South Africa quits International Criminal Court

epa02554986 A photo provided by the South African Government Infomation Service shows South Africa's President Jacob Zuma (L) speaking to Sudanese President Omar al-Bashir (R) attending a session of the 24th African Union Summit of the NEPAD Heads of State/Government Orientation Committee (HSGOC) at the African Union Headquaters in Addis Ababa, Ethiopia, on 29 January 2011. The African Union agreed to set up a panel to help resolve Ivory Coast's political crisis, with its conclusions to be delivered within a month, a senior official said. EPA/Ntswe Mokoena / HANDOUT MANDATORY CREDIT EDITORIAL USE ONLY/NO SALES

By Quartz and News24
South Africa is leaving the International Criminal Court, sparking speculation that other African nations could follow suit and quit the court. Justice Minister Michael Masutha confirmed the decision in a televised press briefing on Friday. The decision was taken by South Africa’s executive and will be finalised in a year, he said.
Just last week, Burundi decided to withdraw from the ICC.
African leaders have long complained that the ICC is biased against them, even though South Africa and many African states were founding members of the court, based in The Hague in the Netherlands. The court was founded to help prosecute war crimes, genocide and crimes against humanity that would often be ignored in individual countries because the crimes implicated high-ranking military or political leaders.
Minister Masutha said the decision was motivated by a Supreme Court ruling related to the visit of Sudan’s president Omar al-Bashir, who is wanted by the court. The minister said the country’s membership of the ICC was at odds with its obligations to provide diplomatic immunity to visiting dignitaries.
He said that South Africa’s membership in the ICC made negotiating peace on the continent more difficult, without saying how or why. South Africa would maintain its commitment to human rights through other international bodies such as the African Union, Masutha said.
South Africa’s minister of international affairs Maite Nkoana-Mashabane gave notice of South Africa’s intention to quit the ICC to the United Nations on October 19.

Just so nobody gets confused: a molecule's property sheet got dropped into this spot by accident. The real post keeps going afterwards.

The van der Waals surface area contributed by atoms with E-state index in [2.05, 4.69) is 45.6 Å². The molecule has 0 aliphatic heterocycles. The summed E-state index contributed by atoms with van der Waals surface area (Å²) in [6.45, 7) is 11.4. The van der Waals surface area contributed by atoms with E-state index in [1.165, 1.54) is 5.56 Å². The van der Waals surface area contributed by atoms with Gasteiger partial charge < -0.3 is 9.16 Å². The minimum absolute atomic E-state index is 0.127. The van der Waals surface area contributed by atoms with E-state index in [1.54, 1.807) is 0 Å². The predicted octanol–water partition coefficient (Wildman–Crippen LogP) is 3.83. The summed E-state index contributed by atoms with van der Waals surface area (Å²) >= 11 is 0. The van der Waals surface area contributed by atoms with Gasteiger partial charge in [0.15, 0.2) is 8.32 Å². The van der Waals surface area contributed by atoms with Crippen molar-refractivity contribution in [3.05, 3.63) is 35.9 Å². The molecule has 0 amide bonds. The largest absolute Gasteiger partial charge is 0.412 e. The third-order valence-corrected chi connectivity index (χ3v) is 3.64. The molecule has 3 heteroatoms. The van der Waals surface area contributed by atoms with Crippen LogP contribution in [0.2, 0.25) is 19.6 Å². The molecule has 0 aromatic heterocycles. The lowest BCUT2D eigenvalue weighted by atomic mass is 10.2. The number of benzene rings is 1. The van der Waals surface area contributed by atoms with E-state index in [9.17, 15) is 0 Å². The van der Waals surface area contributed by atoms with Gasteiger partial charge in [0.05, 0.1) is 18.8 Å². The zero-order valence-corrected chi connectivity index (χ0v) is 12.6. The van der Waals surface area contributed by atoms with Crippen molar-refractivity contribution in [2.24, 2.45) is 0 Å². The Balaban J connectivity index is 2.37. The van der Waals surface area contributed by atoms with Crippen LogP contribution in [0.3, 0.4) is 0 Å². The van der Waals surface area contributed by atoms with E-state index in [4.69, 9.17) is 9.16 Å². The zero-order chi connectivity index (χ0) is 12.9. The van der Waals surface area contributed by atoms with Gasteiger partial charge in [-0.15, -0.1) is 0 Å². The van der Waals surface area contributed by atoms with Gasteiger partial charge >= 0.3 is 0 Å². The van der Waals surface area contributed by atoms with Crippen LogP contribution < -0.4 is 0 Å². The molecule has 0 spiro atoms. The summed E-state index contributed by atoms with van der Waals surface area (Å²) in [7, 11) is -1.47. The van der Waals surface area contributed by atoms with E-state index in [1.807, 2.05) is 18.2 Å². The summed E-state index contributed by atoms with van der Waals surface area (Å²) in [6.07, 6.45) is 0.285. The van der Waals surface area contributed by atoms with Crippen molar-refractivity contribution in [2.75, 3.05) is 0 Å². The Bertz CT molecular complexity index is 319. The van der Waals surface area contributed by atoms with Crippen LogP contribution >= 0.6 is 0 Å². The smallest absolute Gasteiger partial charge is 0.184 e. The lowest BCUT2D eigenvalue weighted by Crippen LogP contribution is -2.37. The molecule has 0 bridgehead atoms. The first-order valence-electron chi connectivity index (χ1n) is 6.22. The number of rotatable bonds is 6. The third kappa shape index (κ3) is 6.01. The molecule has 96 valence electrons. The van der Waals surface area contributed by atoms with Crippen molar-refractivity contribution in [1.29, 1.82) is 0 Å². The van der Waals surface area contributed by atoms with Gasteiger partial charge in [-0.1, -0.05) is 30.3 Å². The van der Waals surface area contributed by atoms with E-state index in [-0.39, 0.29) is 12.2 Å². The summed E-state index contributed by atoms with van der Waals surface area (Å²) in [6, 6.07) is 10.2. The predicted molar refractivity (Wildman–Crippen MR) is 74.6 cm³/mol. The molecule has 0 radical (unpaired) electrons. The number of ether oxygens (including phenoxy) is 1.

“The Republic of South Africa has found that its obligations with respect to the peaceful resolution of conflicts at times are incompatible with the interpretation given by the International Criminal Court,” Nkoana-Mashabane’s notice reads. South Africa ratified the Rome Statute, the law enacting the powers of the court, in 2000.
South Africa flouted ICC rules last year when the country hosted al-Bashir during the African Union summit. Al-Bashir is wanted for atrocities committed during the Darfur conflict, in which at least 300,000 people are believed to have been killed. Under court rules, South Africa should have surrendered the Sudanese president to officials in The Hague.
At the time President Jacob Zuma gave the African Union summit assurances that al-Bashir would not be arrested, quoting Zimbabwe President Robert Mugabe who was chairman of the AU at the time of the Bashir incident in South Africa.
Responding to questions by journalists following the close of the AU summit in Sandton, President Mugabe said because Bashir was a wanted man, NGOs were going to court to try force his arrest.
“This is not the headquarters of the ICC and we do not want it in this region at all,” Mugabe said. “There is a view that we must distance ourselves from the ICC, but unfortunately the treaty that set it up was done not by the AU, but by individual countries,” he said.

“But those who signed the treaty are now regretting. We didn’t sign it as Zimbabwe. We won’t subject ourselves to justice outside our country’s borders,” President Mugabe said.

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“But those who signed the treaty are now regretting. We didn’t sign it as Zimbabwe. We won’t subject ourselves to justice outside our country’s borders.”
Mugabe said in court “not all judges think like we do”, and they might dislike “freedom fighters” or the way things are done in a certain country, he said.
A South African judge ordered that al-Bashir be prevented from leaving South Africa after lawyers at the Southern Africa Litigation Centre brought an urgent interdict to the court to compel the government to arrest al-Bashir. South African officials ignored the ruling and allowed al-Bashir to return to Sudan.
After years of accusing the ICC of targeting them, African leaders are now taking action even though many ICC cases are brought by African citizens. Burundi became the first country to begin withdrawal last week when the country’s parliament voted in favor of leaving the ICC on October 12. The ICC is investigating electoral violence in Burundi that left dozens dead and extended president Pierre Nkurunziza’s rule.
Human rights activists are alarmed at the withdrawals. “It’s important both for South Africa and the region that this runaway train be slowed down,” Dewa Mavhinga, a senior researcher with Human Rights Watch in southern Africa, said in a statement.

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